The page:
Showing posts from August, 2015

Collapse Cloth with 60/2 Silk and 30/1 S-Twist Wool

Just off the loom: a one-yard-long sample of vertical pleats in black and white. (Can't get enough of the beauty of simple plain weave in black and white! My inspiration is the work of Ann Richards , author of Weaving Textiles That Shape Themselves .) This sample is for a coat I hope to make, so I made a warp of 11.5 yards in length. On the loom, this fabric is 45.5" in the reed but, after washing in hot water and dishwashing liquid, it collapses to about 20" wide -- a shrinkage of more than 55%. The warp is alternating ends of black and white 60/2 silk. For the weft, I wove horizontal stripes, alternating between natural and black 30/1 S-twist wool bordered by a one-inch-long stripe in black 60/2 silk. Because the weave is very open -- at 32 ends per inch and about 30 picks per inch -- the yarns have lots of "wiggle room" to collapse in the wash. This means that the overtwist wool draws in horizontally, making vertical pleats, while the 60/2 silk weft r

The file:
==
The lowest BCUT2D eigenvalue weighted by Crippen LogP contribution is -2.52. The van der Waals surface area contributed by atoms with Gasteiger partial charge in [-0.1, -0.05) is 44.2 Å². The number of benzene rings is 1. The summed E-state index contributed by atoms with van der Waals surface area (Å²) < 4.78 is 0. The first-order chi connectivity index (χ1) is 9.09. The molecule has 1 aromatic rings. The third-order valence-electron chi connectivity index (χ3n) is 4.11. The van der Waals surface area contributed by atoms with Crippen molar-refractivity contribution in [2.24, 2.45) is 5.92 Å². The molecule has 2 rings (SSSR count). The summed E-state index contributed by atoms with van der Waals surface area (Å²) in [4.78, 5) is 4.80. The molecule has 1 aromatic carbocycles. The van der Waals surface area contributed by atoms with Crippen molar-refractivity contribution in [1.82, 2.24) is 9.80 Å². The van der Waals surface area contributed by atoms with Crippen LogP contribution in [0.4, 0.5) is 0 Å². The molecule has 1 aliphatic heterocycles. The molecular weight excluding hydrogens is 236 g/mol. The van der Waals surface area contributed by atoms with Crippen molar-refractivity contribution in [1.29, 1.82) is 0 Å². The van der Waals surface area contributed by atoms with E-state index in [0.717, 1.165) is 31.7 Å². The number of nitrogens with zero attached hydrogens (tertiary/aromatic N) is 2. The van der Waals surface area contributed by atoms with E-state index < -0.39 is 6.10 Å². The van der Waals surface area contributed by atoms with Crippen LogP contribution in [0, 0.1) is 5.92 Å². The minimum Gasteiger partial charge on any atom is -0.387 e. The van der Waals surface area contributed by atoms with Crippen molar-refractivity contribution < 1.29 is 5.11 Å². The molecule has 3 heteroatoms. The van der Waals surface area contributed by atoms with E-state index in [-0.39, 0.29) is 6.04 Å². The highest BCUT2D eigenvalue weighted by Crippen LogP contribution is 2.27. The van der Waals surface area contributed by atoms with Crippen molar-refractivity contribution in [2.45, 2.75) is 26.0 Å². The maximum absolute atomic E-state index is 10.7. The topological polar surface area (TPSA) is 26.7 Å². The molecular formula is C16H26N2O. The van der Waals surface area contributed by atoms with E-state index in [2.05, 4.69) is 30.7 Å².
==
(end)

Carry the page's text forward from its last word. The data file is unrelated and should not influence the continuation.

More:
In Palmyra, NY: America's Largest Collection of Antique Handwoven Coverlets

Here in western New York -- just 24 miles east of Rochester on the Erie Canal -- weavers can enjoy the country's largest collection of antique woven coverlets. Thanks to the enthusiasm and generosity of collector Merle Alling and colleagues, the Alling Coverlet Museum opened on July 4, 1976, in a beautiful old building in Palmyra, New York. The museum houses some 400 handwoven and Jacquard-woven coverlets dating from 1820 to 1880, many of them woven by Palmyra natives Ira Hadsell and James VanNess. Weaving was a profession largely of men until the Civil War and the Industrial Revolution. From my viewpoint as a weaver, dyer, and handspinner, the pieces are masterful, starting first with the yarns themselves, many of which are handspun and then hand-dyed with indigo and cochineal. The brilliance of the weaving continues to amaze! Double weave, "Four Roses and Pine Tree" pattern in wool and cotton Many of the coverlets were woven just before the Civil War,